Cervical cancer is caused by a very common virus called the human papillomavirus (HPV). The familiar Pap test looks for cell changes caused by HPV, but sometimes it does not pick up those changes (that is what happened in Christine’s case). The DNA HPV test, recommended for women 30+ and those who get an abnormal Pap, actually tests for the presence of the virus even before changes can be seen on the surface. And now there is available the HPV vaccine that can stop 70% of the HPV that can lead to cervical cancer.
“I started The Yellow Umbrella Organization because I wanted people to know that cervical cancer is preventable,” she said. “There are tools that are available now that are more accurate – the liquid pap and the HPV test – and there are vaccines that help stop most of the HPV that causes this cancer. These tools will save lives and fertility and I want everyone to know about them. As a young adult I never thought cancer would enter my world, but it did. I can never have a biological child, I have side effects from my treatment, and I’m always worried it will come back. Bottom line – I do not want anyone else to have to walk in my shoes.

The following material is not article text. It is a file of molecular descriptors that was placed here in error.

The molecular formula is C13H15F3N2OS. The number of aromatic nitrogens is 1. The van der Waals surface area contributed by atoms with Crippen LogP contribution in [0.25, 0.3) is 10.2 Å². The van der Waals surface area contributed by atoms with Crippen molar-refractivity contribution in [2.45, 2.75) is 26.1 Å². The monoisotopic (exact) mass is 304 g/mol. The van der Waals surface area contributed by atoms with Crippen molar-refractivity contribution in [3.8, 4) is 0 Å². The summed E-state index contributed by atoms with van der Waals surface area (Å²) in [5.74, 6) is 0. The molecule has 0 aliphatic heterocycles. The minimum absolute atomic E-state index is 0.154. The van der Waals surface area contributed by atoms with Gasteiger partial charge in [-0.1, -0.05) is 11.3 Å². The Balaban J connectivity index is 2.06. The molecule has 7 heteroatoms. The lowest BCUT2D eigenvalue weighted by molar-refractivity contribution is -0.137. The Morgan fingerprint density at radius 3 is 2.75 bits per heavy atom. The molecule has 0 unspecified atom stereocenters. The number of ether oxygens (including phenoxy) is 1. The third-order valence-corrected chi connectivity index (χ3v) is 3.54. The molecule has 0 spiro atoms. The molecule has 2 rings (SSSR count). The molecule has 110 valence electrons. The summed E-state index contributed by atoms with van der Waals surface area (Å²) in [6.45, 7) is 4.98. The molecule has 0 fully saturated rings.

“The Yellow Umbrella Tour and Paint it Yellow help us get the word out. The tour started because I love music. It is the universal communicator. It makes you feel. It brings people together. So when I decided to do something about cervical cancer, I decided to put together a benefit concert to raise money and awareness. I asked my favorite bands around Boston to help. They said yes. I asked my favorite club if we could do it there. They said yes. I let the media know I was doing it. They told everyone.